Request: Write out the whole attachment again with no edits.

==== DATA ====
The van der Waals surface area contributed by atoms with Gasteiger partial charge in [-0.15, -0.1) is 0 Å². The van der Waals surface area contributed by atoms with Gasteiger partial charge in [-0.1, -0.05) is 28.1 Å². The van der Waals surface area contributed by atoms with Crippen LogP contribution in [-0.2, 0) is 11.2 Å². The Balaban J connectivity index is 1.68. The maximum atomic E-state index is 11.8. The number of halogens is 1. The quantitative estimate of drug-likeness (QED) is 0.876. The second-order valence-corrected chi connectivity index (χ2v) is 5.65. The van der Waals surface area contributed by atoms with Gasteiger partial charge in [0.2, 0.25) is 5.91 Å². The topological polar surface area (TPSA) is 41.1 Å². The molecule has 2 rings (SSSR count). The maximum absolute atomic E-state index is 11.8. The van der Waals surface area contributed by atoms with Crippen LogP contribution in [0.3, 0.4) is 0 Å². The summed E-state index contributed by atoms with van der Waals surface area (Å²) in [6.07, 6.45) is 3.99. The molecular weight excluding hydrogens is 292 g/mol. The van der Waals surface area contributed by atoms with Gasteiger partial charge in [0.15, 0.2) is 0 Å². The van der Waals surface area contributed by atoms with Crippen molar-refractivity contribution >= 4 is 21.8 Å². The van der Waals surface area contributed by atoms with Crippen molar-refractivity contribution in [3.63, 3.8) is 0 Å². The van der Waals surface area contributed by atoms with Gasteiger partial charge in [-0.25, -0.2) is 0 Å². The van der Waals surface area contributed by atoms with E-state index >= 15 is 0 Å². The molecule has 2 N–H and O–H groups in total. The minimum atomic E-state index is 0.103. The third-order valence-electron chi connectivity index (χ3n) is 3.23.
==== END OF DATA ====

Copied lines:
The van der Waals surface area contributed by atoms with Gasteiger partial charge in [-0.15, -0.1) is 0 Å². The van der Waals surface area contributed by atoms with Gasteiger partial charge in [-0.1, -0.05) is 28.1 Å². The van der Waals surface area contributed by atoms with Crippen LogP contribution in [-0.2, 0) is 11.2 Å². The Balaban J connectivity index is 1.68. The maximum atomic E-state index is 11.8. The number of halogens is 1. The quantitative estimate of drug-likeness (QED) is 0.876. The second-order valence-corrected chi connectivity index (χ2v) is 5.65. The van der Waals surface area contributed by atoms with Gasteiger partial charge in [0.2, 0.25) is 5.91 Å². The topological polar surface area (TPSA) is 41.1 Å². The molecule has 2 rings (SSSR count). The maximum absolute atomic E-state index is 11.8. The van der Waals surface area contributed by atoms with Crippen LogP contribution in [0.3, 0.4) is 0 Å². The summed E-state index contributed by atoms with van der Waals surface area (Å²) in [6.07, 6.45) is 3.99. The molecular weight excluding hydrogens is 292 g/mol. The van der Waals surface area contributed by atoms with Gasteiger partial charge in [0.15, 0.2) is 0 Å². The van der Waals surface area contributed by atoms with Crippen molar-refractivity contribution >= 4 is 21.8 Å². The van der Waals surface area contributed by atoms with Crippen molar-refractivity contribution in [3.63, 3.8) is 0 Å². The van der Waals surface area contributed by atoms with Gasteiger partial charge in [-0.25, -0.2) is 0 Å². The van der Waals surface area contributed by atoms with E-state index >= 15 is 0 Å². The molecule has 2 N–H and O–H groups in total. The minimum atomic E-state index is 0.103. The third-order valence-electron chi connectivity index (χ3n) is 3.23.